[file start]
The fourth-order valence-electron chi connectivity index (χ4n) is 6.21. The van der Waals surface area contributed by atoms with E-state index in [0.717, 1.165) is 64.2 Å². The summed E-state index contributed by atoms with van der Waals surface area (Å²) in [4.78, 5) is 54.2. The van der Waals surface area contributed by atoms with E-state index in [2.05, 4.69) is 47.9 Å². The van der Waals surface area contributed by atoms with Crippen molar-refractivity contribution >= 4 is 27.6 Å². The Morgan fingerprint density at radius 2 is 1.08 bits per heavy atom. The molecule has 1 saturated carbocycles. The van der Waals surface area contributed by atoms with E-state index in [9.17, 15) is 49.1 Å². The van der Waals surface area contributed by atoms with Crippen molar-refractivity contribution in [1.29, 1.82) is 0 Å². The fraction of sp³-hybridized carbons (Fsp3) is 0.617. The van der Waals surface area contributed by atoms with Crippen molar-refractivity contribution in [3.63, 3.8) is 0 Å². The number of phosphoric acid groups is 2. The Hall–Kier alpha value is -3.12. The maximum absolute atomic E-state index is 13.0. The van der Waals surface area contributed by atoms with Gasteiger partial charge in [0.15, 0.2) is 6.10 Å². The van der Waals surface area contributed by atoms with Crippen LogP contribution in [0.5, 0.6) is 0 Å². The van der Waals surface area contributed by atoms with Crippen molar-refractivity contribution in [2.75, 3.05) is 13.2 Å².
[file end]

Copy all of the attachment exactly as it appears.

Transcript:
The fourth-order valence-electron chi connectivity index (χ4n) is 6.21. The van der Waals surface area contributed by atoms with E-state index in [0.717, 1.165) is 64.2 Å². The summed E-state index contributed by atoms with van der Waals surface area (Å²) in [4.78, 5) is 54.2. The van der Waals surface area contributed by atoms with E-state index in [2.05, 4.69) is 47.9 Å². The van der Waals surface area contributed by atoms with Crippen molar-refractivity contribution >= 4 is 27.6 Å². The Morgan fingerprint density at radius 2 is 1.08 bits per heavy atom. The molecule has 1 saturated carbocycles. The van der Waals surface area contributed by atoms with E-state index in [9.17, 15) is 49.1 Å². The van der Waals surface area contributed by atoms with Crippen molar-refractivity contribution in [1.29, 1.82) is 0 Å². The fraction of sp³-hybridized carbons (Fsp3) is 0.617. The van der Waals surface area contributed by atoms with Crippen molar-refractivity contribution in [3.63, 3.8) is 0 Å². The number of phosphoric acid groups is 2. The Hall–Kier alpha value is -3.12. The maximum absolute atomic E-state index is 13.0. The van der Waals surface area contributed by atoms with Gasteiger partial charge in [0.15, 0.2) is 6.10 Å². The van der Waals surface area contributed by atoms with Crippen LogP contribution in [0.5, 0.6) is 0 Å². The van der Waals surface area contributed by atoms with Crippen molar-refractivity contribution in [2.75, 3.05) is 13.2 Å².